I have a pan of brownies sitting on my counter. I keep an eye on what I eat, but that doesn't mean that I can't eat a sweet or two. The problem that I run into is that it's hard to decide just how much brownie I can have. I've looked around, but I haven't found any helpful information. One recipe suggested that 1/20 of a pan is the appropriate serving size for a brownie. However, I'm not going to spend my time dividing a pan that precisely.
I have four small kids, so when we plan a large dinner with friends, I do as much cooking as possible ahead of time. But I also live in Houston, so running the oven at 170 degrees to keep the food warm until we sit down to eat doesn't exactly thrill me. I've tried microwaving cooked food, but it delays the start of the meal, because each item has to be placed inside and heated. When I cram in several dishes at once, the turntable sputters, and I end up with spills all over everything.
LG's new … Read more
Like it or not, our lives depend on energy. Lots of it. In fact, the United States alone consumes more than 3.35 terawatts per year, enough energy to run that computer you're reading this from for about 35 billion years, give or take a few million.
In an effort to decrease our environmental imprint and be smarter about how efficiently we're using our energy, several companies have introduced "green" models of their products. Though the Green movement started as a few political conservationist groups in the early 1980s, it is now responsible for one of … Read more
It's starting to warm up around here, and I'm getting a real craving for ice cream. I've been looking at ice-cream recipes, and it looks as if I have just about everything I need to make up a quick cone of my own. Milk, sugar, vanilla--I've got it all. But I think I need some help getting from the ingredients to the stuff that tastes good in a cone.
This device is billed as a Waffle Dogger/Crepe On A Stick Maker, but I think that might be a little shortsighted. All food tastes better when it's served on a stick; it's a well-known fact.How an appliance like this doesn't have a name such as the "Stick-o-Later," or even the "Tastee-Stick" is beyond me. Instead, the manufacturer, Cecilware, includes this model in its waffle-maker line as the rather vague sounding WD-120. One thing for certain, though, is that whatever the name, this high-class iron would be put through the paces in … Read more
When summer rolls around, it's time to gas up the boat, blow up the inner tubes, and head for the lake. In the old days if you wanted to combine your nautical adventures with your culinary ones, you were forced to lug your hibachi onto your boat and hope that you didn't hit a rough wake sending burning coals everywhere. Weekend warriors around the world longed for someone to step up to the plate and combine their two loves: boats and cooking raw meat.
Someone has finally come through for all of us and invented the BBQ Donut, … Read more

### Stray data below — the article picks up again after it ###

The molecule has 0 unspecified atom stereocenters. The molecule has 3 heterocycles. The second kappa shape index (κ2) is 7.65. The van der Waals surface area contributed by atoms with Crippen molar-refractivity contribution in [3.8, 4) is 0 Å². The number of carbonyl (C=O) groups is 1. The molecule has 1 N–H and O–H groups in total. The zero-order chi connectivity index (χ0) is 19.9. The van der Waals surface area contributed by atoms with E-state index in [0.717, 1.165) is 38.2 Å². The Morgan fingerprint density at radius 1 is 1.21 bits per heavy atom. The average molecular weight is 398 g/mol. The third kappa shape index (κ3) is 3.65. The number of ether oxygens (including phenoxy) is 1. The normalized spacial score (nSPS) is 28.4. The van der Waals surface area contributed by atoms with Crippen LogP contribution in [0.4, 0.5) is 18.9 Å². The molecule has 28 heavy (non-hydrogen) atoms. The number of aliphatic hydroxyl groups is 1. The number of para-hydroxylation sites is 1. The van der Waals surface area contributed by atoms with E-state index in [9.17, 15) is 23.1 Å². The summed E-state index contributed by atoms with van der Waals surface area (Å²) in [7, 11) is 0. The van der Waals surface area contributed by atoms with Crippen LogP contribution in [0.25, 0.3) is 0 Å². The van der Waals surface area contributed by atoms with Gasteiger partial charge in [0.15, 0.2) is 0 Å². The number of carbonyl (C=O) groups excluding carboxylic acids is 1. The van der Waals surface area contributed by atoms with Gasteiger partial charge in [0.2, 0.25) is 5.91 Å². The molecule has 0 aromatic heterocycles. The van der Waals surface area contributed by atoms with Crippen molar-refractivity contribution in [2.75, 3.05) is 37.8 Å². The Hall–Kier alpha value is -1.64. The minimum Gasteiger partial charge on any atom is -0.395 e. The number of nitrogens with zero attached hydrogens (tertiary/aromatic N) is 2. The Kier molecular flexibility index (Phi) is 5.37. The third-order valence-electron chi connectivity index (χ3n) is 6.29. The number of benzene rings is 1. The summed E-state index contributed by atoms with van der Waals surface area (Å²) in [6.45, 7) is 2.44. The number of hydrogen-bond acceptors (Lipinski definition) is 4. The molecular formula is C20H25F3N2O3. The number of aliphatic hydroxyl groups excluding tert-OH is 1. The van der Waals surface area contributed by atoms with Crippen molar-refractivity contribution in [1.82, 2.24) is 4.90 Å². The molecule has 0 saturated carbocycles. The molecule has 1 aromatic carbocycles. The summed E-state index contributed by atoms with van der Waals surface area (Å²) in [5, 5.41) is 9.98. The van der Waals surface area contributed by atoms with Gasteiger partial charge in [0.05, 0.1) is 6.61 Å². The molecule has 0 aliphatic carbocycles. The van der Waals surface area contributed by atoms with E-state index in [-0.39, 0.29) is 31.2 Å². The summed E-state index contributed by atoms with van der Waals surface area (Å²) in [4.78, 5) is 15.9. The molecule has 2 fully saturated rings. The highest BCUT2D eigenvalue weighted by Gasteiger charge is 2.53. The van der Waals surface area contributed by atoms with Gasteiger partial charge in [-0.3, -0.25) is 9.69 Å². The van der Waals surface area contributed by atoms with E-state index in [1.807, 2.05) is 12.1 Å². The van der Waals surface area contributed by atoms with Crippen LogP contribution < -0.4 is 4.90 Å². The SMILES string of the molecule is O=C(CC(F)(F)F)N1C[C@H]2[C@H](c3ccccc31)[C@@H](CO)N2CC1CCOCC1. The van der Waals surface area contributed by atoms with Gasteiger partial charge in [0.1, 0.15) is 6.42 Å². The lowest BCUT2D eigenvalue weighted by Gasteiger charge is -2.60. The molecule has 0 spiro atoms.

Your average blender may be good for a smoothie, or even smoothing out a vegetable soup, but when's the last time it pulverized anything? I think just about all of us want a blender that can take anything we throw at it.
The Vita-Mix 5200 can do just that: It can get a smooth juice out of whole foods, even if you toss in the seeds, the skin, and the stem. It can even turn a bag full of rice (uncooked) into rice flour, with a grind even enough that you can easily use it. Admittedly, the 5200 looks … Read more
European appliance giant Gorenje has already earned a reputation for their signature blend of unique designs and advanced technology, and by enlisting the help of younger French designer Ora-?to, they hope to bring the futuristic kitchen to a younger generation … Read more
I had this apartment complex manager with whom I waged a two-year war over whether I could have a grill. I finally gave in and started broiling my steaks.
But Ariete, an Italian kitchen gadget maker best known for its espresso makers, seems to have developed a solution: the SteakHouse Grill. This grill isn't precisely a grill--it's vertical and runs on electricity. Its exposed heating elements, however, seems to do a good job of cooking a steak, right down to the grill marks. Furthermore, the vertical nature of the SteakHouse Grill allows fat to drip off, making for … Read more
It's no pro model, but this Kenmore 30-inch freestanding electric range is a more affordable, dependable workhorse for buyers who aren't seeking extras.This self-cleaning oven (retail about $499) has four coil elements (two 8-inch and two 6-inch) and accompanying porcelain drip bowls on the stove top.
The oven uses push-to-turn control knobs (located in the back, so you have to reach), and electronic controls and has a timer and digital temperature display.
With options for three time-based levels of cleaning, this oven locks to clean and unlocks after a cleaning cycle is finished.
There's a roomy … Read more